The vagaries of nature and genetic disorders can and do create very rare, but perfectly natural, non-extraterrestrial, humans, ranging from primordial dwarfs to conjoined twins. There's even a famous two-headed woman, Abigail and Brittany Hensel, whose lives have been documented on various television shows. It's possible that, hundreds of years from now, a future version of Lloyd Pye or Brien Foerster will locate the Hensels' nearly unique skeleton and issue a sensational press release proclaiming it a new human species or even the result of alien breeding.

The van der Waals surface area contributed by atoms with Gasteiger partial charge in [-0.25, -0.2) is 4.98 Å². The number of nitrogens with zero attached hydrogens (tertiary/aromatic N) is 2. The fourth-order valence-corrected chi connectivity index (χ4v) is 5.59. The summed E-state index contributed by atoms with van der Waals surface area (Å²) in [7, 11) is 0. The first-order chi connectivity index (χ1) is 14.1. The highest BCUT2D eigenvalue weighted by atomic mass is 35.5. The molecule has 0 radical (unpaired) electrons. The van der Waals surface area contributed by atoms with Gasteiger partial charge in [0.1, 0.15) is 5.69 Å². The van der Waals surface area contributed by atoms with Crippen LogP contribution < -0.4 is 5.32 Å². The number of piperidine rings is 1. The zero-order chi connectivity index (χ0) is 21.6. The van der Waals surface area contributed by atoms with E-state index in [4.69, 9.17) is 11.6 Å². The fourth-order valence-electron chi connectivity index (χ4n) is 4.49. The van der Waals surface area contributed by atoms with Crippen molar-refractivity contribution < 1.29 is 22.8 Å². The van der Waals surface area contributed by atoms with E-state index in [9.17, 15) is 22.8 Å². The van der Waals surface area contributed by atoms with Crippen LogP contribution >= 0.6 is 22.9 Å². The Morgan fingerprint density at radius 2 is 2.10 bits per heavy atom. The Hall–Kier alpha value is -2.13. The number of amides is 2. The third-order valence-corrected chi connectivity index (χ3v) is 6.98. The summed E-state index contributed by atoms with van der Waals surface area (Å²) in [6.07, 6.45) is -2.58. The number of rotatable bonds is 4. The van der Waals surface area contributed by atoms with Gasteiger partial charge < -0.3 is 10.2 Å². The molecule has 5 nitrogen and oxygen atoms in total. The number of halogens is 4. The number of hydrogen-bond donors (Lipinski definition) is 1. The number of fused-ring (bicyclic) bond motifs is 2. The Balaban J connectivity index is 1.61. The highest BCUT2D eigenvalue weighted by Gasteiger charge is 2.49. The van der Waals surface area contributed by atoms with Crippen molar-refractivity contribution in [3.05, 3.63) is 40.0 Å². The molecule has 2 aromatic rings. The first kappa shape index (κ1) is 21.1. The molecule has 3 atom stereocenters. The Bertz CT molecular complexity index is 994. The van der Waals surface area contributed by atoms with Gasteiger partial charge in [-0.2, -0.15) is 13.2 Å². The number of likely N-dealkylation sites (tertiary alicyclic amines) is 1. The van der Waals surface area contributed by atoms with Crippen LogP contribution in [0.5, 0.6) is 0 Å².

The mystery of Foerster's Peruvian skulls has been embraced by many, though skeptics abound. Sharon Hill, a researcher specializing in the public understanding of science and editor of the Doubtful News website, told Discovery News that the way the skulls' DNA results were released smacks of pseudoscience.
"This is an unconventional way of making 'groundbreaking' claims," Hill noted. "It's not supported by a university, but by private funding. The initial findings were released in this unprofessional way (via Facebook, websites and an Internet radio interview) obviously because Foerster and the other researchers think this is very exciting news," she said.